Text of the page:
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Moving Mars

Posted by Joel Gerlach on 04/17/2020

Dear Mr. Bear, 1. What is your favorite book you've ever written? And quick followup question: 2. Why is it Moving Mars? ;) I am mostly kidding. I just finished the Audible version of Moving Mars for the fourth time. Several years ago, I bought out all of Powell's copies of Moving Mars and gave them out to my friends and family as gifts (surprisingly, they had four in stock! Thanks Powell's!). Over the years I've read it and listened to it so many times and yet after a while I'll always come back and go through it again and it's like a fresh experience every time. In this world, it is incredibly rare to find a book (Scifi or otherwise) or watch a movie where no matter how hard you try, you can't think of a way to improve upon it. Moving Mars is one of those examples for me. A book written so well that try as I might--though I find myself rarely ever to be truly critical of someone else's work--I cannot think of a way it could have been done better. The book is complex, nuanced, and is like the perfect roller coaster that continues to accelerate and climb all the way to the final climax without ever becoming dull. Truly, it is a thrill. There's mystery upon intrigue and the "aha!" moment when the book's title is revealed to the audience is always fresh and exciting every time. Over the years I've read almost all of your books (Eon and Anvil and Strength of Stones are some of my favorites) but Moving Mars, to me, rises above them all because of the simplicity of its narrative and the crystal focus on its protagonist. Where other authors might get mired in complexity, Moving Mars keeps its focus and never wavers all the way until the finale, where I'm always moved almost to tears at the final sentence of the book: "...and the sky was bluer still." I don't mean to come here to gush endlessly about the book, but I do have questions, I promise! I am very curious--if you're willing to reveal it--where the inspiration for Moving Mars came from, specifically the decision to write a story where an entire planet becomes a method of transport. And how did you decide to make politics, especially interplanetary politics, a core focus of the book? Moving Mars feels so thoroughly cohesive from start to finish where everything you read feels central to the plot and doesn't wander. So final question: what was outlining the story for Moving Mars like? Did you always know exactly what you were writing or did you have to wander to get there? From the bottom of my heart, thank you for writing such an amazing book. Especially now with everything going on in the world, Moving Mars actually gives me a greater perspective, context, and appreciation for the politics of Earth and what it might someday mean for our big red neighbor. Thank you for reading this short essay. And I hope you are staying safe and healthy. Sincerely, -Joel G.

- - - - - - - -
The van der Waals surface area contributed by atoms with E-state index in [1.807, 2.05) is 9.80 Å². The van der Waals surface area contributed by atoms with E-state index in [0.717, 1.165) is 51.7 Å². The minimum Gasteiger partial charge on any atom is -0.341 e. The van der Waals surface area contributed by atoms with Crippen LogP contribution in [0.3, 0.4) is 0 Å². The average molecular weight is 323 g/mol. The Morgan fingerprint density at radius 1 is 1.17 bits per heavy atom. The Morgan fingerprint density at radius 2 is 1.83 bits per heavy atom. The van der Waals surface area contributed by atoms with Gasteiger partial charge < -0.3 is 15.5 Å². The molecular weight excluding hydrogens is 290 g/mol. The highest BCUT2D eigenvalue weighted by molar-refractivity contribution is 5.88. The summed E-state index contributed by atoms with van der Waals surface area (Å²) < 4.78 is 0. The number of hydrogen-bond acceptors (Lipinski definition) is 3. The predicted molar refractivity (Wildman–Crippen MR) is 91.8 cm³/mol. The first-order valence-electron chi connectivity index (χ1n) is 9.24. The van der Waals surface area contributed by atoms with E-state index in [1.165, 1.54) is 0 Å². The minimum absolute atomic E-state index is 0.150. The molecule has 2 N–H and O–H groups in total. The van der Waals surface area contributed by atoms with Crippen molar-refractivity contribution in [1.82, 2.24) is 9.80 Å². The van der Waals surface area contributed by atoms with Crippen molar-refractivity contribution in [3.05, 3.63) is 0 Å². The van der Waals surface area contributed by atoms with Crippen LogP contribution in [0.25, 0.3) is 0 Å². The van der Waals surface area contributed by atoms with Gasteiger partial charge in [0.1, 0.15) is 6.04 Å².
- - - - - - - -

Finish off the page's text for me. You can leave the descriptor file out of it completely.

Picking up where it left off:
Re: Moving Mars

Posted by Greg Bear on 04/20/2020

Many thanks, Joel! MOVING MARS is indeed one of my favorites. In a way, I was responding to Heinlein's challenge in THE MOON IS A HARSH MISTRESS. But also, I wanted to write about the Mars we were discovering through our various visits, and speculating some on what living on Mars would actually be like. Over the years, we've been introduced to a lot of Martians, including Donna Shirley, whose book MANAGING MARTIANS is well worth reading. And of course there's that fine trilogy by Stan Robinson, who met Astrid and me at a good many Mars events in Pasadena! And who was also there for the inception of writing THE FORGE OF GOD in Yosemite.

Re: Moving Mars

Posted by Sean M. Brooks on 04/23/2020

Dear Mr. Bear: and of course your own father in law Poul Anderson wrote some stories set on Mars or featuring Martians. The most prominent example from his works being THE WAR OF TWO WORLDS, which is kind of a riff on H.G. Wells WAR OF THE WORLDS. Altho I consider Anderson's story to be far better. Sincerely, Sean M. Brooks

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